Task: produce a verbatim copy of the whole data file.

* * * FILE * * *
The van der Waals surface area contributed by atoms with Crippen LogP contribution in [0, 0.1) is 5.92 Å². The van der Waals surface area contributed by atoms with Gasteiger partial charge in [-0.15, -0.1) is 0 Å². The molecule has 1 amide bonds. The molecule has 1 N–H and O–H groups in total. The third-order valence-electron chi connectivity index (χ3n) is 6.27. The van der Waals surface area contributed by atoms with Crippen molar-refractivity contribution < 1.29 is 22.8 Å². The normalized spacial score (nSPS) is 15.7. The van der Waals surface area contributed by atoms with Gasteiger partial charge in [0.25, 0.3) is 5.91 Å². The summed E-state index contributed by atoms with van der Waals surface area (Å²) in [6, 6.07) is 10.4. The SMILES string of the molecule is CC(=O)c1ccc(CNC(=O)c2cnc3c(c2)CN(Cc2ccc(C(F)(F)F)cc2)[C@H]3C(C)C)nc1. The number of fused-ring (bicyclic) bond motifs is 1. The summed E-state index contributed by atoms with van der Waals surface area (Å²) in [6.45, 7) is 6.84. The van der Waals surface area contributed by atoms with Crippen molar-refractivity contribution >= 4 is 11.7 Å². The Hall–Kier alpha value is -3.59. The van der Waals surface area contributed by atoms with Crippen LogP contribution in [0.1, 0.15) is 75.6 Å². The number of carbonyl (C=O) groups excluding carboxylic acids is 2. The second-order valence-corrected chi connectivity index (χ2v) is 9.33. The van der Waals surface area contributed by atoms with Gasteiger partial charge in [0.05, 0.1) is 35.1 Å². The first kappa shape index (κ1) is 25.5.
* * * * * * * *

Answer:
The van der Waals surface area contributed by atoms with Crippen LogP contribution in [0, 0.1) is 5.92 Å². The van der Waals surface area contributed by atoms with Gasteiger partial charge in [-0.15, -0.1) is 0 Å². The molecule has 1 amide bonds. The molecule has 1 N–H and O–H groups in total. The third-order valence-electron chi connectivity index (χ3n) is 6.27. The van der Waals surface area contributed by atoms with Crippen molar-refractivity contribution < 1.29 is 22.8 Å². The normalized spacial score (nSPS) is 15.7. The van der Waals surface area contributed by atoms with Gasteiger partial charge in [0.25, 0.3) is 5.91 Å². The summed E-state index contributed by atoms with van der Waals surface area (Å²) in [6, 6.07) is 10.4. The SMILES string of the molecule is CC(=O)c1ccc(CNC(=O)c2cnc3c(c2)CN(Cc2ccc(C(F)(F)F)cc2)[C@H]3C(C)C)nc1. The number of fused-ring (bicyclic) bond motifs is 1. The summed E-state index contributed by atoms with van der Waals surface area (Å²) in [6.45, 7) is 6.84. The van der Waals surface area contributed by atoms with Crippen molar-refractivity contribution >= 4 is 11.7 Å². The Hall–Kier alpha value is -3.59. The van der Waals surface area contributed by atoms with Crippen LogP contribution in [0.1, 0.15) is 75.6 Å². The number of carbonyl (C=O) groups excluding carboxylic acids is 2. The second-order valence-corrected chi connectivity index (χ2v) is 9.33. The van der Waals surface area contributed by atoms with Gasteiger partial charge in [0.05, 0.1) is 35.1 Å². The first kappa shape index (κ1) is 25.5.